Four original members of the band were joined by three new ones, which made them a seven-man band. Organist/vocalist Gregg Allman, guitarist/vocalist Dickey Betts, and drummers Jaimoe Johanson and Butch Trucks were all back. New members included guitarist Warren Haynes, bassist Allen Woody, and keyboardist Johnny Neel. Haynes would be the key addition as he is now recognized as one of the premier guitarists in the world. He and Betts would quickly become a formidable duo. Not to be overlooked was Neel, as his piano playing complemented Allman and returned the group to the two-keyboardist styling’s of the Chuck Leavell era.

The other old friend whose name appears in the album credits was producer Tom Dowd. He produced most of The Allman Brothers best work and has been honored as one of the premier producers and engineers in rock history. Dowd proved to be the final piece of the puzzle as Seven Turns ranks among their best albums.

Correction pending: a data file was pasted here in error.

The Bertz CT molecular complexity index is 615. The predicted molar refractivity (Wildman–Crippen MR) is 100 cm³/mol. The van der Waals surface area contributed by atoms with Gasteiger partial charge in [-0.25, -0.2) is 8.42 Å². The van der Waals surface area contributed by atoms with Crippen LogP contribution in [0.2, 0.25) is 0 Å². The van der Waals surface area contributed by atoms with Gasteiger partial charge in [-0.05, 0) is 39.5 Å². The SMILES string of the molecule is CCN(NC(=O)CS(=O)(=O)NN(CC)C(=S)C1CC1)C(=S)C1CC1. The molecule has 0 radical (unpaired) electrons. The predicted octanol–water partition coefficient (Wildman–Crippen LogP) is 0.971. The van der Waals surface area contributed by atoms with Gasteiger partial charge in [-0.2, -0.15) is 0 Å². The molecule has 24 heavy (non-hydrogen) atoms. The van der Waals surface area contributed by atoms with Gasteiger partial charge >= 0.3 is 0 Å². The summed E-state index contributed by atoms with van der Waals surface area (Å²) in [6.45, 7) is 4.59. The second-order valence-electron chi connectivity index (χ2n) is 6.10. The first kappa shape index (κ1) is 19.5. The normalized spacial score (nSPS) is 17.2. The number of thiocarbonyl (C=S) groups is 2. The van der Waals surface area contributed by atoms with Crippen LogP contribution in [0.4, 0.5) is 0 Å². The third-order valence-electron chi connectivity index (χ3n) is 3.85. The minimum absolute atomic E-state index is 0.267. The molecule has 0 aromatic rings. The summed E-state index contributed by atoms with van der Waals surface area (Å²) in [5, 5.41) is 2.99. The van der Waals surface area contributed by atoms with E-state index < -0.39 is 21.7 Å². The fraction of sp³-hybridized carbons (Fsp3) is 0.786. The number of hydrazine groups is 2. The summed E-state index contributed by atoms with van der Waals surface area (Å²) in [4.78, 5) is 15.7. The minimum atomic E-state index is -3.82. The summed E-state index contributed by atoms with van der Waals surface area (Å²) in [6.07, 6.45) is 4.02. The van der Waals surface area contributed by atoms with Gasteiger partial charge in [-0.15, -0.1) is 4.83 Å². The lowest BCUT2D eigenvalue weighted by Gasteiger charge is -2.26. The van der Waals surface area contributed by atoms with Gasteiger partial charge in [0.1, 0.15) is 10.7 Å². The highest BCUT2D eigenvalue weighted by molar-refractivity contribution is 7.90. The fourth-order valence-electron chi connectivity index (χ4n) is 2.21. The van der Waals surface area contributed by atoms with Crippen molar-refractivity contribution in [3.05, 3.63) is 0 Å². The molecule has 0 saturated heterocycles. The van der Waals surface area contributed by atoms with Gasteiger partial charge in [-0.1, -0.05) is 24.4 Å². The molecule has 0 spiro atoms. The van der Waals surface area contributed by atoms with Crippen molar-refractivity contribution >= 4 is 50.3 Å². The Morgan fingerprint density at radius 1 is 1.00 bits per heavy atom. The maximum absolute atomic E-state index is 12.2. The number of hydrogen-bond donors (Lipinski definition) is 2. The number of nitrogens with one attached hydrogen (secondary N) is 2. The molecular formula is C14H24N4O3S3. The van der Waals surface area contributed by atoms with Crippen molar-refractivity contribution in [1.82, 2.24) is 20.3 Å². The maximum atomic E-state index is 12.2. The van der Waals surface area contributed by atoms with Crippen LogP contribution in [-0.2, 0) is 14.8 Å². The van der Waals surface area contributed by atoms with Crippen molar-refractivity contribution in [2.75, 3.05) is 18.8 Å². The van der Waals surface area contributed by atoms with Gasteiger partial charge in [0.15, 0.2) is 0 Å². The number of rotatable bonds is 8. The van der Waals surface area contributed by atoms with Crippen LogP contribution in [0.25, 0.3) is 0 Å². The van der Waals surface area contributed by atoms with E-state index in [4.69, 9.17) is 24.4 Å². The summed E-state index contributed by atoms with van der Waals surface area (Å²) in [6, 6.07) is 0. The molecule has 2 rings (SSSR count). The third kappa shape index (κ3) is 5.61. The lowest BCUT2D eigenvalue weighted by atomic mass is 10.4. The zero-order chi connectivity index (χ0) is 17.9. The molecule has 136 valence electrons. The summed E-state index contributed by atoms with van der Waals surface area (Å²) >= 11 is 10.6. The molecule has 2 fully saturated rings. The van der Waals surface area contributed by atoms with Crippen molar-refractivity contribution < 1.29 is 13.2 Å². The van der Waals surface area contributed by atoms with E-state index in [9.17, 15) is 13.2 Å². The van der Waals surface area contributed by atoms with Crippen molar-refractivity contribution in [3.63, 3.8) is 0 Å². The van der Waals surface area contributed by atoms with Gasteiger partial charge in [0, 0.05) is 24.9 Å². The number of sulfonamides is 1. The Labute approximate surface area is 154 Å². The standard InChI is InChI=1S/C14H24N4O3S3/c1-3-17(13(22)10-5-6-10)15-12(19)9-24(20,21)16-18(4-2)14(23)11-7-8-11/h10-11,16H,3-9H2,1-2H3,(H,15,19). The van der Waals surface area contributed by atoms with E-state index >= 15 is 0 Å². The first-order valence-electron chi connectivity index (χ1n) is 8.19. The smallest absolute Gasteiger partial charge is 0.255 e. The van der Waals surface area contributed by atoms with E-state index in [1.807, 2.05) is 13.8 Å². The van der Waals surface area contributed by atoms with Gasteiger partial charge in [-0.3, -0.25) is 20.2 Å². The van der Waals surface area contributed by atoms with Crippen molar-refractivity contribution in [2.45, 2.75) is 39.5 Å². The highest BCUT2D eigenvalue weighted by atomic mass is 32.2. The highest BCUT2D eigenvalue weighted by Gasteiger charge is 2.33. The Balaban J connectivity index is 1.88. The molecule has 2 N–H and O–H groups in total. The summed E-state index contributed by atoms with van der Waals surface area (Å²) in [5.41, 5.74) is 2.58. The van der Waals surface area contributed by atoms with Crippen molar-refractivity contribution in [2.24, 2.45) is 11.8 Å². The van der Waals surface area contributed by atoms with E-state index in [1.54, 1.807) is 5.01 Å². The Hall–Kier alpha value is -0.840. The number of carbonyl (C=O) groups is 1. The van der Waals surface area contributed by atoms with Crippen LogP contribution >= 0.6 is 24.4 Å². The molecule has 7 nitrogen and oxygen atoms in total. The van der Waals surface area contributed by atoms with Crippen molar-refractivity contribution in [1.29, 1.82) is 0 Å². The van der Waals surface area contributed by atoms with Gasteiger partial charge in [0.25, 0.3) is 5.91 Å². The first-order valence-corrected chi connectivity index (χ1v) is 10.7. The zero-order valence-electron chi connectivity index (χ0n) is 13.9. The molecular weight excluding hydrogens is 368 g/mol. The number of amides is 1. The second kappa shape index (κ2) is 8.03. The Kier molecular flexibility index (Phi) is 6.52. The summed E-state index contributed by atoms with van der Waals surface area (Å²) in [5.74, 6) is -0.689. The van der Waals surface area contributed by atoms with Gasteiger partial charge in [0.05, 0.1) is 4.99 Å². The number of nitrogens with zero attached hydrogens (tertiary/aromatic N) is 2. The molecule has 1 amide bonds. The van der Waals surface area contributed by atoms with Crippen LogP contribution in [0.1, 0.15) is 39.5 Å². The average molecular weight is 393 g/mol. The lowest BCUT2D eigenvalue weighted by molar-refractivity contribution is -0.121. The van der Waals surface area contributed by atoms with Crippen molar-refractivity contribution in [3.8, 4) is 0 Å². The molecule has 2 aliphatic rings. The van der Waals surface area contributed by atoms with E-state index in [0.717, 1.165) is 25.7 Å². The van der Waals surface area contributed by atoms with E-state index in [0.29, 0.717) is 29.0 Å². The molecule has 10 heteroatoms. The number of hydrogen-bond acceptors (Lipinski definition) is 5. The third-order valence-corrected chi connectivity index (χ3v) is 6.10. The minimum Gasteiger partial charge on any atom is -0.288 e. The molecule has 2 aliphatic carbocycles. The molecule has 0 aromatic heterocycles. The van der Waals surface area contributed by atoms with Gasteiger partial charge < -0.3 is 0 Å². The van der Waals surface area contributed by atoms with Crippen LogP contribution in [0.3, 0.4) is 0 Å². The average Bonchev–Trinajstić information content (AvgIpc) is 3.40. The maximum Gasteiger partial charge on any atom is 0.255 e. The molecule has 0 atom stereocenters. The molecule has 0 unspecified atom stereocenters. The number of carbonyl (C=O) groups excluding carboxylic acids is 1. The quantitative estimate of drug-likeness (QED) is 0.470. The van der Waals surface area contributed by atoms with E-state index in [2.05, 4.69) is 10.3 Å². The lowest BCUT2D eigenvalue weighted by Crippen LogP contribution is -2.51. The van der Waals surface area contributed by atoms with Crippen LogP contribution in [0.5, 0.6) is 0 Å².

“Good Clean Fun” is the album’s first track and immediately announces that the Allman Brothers are back and in fine form. It is a rocker with Betts and Haynes making their debut as guitar partners, and it is spectacular. Gregg Allman’s voice is in fine form as well and fits the song perfectly.

Warren Haynes also proved to be a capable songwriter as he co-wrote several of the better songs. “Gambler’s Roll” is probably the album’s strongest track. It is a haunting song and Haynes was smart enough to allow Gregg Allman to provide the lead vocal. His performance is almost painful as it perfectly captures the essence of the blues. “Shine It On” was written with Betts and goes in a different direction as it returns the band to their southern rock roots.

Betts and Haynes also composed another excellent Allman Brothers instrumental. “True Gravity” goes in a jazz direction and while it may not be as well-known as some of Betts’ previous instrumental creations, it remains a fine song in its own right. Another highlight is Betts’ title track; he provides some nice slide guitar on this country/rock tune.

Seven Turns was a fine comeback for The Allman Brothers. It would initiate the modern period of their career, which continues today. If you like The Allman Brothers or their brand of rock, you can’t go wrong with this album.

Read more: http://blogcritics.org/music/article/music-review-the-allman-brothers-seven/page-2/#ixzz1HChEx7FC

Brothers Of The Road by The Allman Brothers

March 19, 2011